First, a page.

It doesn’t matter that, by definition, liberalism is about cooperation and not coercion – when the ideas of complete freedom from power, except by voluntary individual choice, were put into practice, the result was the creation of a regime so interested in the self, that the selves of power came to rule over all of the other selves. It is a rare type of ruling elite who would truly recommit themselves to supporting an integrated structure over their own personal interest. This type of ruling elite could be a libertarian elite – libertarianism is achievable, but only through power, which means a monopoly on force and the use of that force where necessary to preserve the libertarian structure. It is not that libertarianism is unachievable, it is that it by definition precludes the means by which libertarianism could come about.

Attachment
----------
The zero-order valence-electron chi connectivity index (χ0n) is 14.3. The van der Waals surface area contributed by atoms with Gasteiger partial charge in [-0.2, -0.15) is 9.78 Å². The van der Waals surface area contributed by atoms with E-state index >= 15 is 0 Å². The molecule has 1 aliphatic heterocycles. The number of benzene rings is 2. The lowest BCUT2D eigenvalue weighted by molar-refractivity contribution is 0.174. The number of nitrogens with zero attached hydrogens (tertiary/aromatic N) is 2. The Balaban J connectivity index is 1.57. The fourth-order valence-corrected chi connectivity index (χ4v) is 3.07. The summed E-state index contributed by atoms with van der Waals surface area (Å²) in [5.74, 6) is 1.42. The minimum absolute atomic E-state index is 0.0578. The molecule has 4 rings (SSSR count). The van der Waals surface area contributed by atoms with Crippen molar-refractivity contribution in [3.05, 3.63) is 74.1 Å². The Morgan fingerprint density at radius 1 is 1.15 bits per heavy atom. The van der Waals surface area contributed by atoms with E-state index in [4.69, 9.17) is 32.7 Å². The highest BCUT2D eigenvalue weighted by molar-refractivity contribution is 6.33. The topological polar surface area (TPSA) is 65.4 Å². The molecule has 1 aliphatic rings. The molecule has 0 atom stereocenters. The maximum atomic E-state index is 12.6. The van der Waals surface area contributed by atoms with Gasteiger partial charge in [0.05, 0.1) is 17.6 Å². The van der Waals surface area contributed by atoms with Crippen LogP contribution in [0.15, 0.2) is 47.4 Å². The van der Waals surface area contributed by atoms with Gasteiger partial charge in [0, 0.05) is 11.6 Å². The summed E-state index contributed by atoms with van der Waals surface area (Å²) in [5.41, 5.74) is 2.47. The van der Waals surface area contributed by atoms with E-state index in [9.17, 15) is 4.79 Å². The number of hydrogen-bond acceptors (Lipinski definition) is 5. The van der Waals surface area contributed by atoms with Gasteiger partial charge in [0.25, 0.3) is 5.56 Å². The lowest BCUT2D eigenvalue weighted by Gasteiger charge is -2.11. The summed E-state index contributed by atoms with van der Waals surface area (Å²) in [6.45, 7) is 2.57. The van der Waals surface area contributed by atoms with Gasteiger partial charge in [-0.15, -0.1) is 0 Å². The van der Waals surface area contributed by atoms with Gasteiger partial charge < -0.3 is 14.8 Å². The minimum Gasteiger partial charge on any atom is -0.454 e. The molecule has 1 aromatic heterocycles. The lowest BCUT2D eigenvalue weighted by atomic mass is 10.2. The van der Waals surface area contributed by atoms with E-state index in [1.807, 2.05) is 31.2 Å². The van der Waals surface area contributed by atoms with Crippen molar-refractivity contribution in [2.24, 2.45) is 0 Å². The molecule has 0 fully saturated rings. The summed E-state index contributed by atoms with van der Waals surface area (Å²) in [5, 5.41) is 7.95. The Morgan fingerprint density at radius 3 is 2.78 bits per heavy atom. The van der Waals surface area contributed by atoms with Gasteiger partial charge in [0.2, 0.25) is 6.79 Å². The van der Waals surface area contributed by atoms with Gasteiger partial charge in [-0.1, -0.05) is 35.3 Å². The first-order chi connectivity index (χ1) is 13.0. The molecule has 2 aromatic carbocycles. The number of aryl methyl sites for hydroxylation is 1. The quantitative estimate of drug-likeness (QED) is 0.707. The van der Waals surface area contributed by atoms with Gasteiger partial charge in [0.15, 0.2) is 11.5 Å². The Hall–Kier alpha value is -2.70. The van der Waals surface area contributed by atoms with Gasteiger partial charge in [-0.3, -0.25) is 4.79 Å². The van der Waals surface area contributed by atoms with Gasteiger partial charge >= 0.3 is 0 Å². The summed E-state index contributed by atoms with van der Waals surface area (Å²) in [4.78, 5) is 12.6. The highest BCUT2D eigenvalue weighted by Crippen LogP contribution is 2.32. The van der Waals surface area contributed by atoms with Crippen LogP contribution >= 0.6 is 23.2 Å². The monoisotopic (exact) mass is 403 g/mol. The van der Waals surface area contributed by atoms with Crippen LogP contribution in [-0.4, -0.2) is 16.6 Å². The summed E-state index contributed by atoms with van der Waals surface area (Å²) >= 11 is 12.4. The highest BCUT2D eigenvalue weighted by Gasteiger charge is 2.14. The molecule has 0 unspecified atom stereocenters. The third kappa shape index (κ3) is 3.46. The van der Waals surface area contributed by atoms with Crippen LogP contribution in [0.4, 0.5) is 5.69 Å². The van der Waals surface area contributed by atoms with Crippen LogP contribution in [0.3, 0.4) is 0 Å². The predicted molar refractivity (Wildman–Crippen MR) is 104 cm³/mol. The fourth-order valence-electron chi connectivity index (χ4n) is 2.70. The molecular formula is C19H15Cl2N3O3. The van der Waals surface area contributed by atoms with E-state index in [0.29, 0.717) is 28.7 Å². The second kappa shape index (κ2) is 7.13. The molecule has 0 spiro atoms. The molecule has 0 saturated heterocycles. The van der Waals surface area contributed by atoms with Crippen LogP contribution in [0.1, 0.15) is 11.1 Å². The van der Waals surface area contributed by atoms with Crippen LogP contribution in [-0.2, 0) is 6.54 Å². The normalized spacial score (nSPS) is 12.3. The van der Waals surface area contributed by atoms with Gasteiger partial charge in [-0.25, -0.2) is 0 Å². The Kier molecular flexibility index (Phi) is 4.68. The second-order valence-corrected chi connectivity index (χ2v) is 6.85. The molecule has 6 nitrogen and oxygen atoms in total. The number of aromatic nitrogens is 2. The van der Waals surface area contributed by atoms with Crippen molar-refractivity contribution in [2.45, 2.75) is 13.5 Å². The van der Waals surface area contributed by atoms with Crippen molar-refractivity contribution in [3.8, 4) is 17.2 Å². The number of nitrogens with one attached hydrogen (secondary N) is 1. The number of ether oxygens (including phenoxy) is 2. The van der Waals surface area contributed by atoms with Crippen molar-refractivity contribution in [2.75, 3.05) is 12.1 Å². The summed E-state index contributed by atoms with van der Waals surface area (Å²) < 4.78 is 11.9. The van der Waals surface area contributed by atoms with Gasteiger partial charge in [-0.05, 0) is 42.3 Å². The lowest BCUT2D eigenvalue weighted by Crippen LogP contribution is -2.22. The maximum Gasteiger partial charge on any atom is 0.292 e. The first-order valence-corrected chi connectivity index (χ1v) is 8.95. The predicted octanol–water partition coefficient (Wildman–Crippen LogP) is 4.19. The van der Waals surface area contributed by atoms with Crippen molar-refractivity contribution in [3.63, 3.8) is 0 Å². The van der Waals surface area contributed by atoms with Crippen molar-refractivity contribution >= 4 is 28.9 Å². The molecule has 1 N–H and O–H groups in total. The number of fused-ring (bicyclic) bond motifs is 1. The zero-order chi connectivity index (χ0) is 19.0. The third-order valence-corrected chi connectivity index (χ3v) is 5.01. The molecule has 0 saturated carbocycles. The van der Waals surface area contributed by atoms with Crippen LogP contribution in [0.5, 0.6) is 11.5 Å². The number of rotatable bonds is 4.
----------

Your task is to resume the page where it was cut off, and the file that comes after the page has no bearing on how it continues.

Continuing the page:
We need not pretend that the integrated structures of the ancien regime were any more perfect that the anarchist society that libertarians want to bring about. Libertarians do not claim that anarchism would be perfectly libertarian or eternal, only that it is the best possible model for liberty. I remain unconvinced of this, based on human nature, as I have summarized from elite theory. The philosopher Hans-Herman Hoppe, surely one of the greatest living minds today, correctly writes in his book, Democracy: The God That Failed, that monarchy, as a system of government, provided a greater degree of liberty to humans than does democracy; however, Hoppe is not a promoter of monarchy. He merely identifies it as superior to democracy, for the purposes of liberty, but still regards anarchism as the ideal form. I take this a step further. I do not believe that anarchism is an ideal vessel for libertarianism; rather, the most sustainable libertarian order would be some form of monarchism. Call it neocameralism, if you like. Anarchism in its pure form might be more libertarian in a brief window of existence, but in the long run, power is necessary to resist power.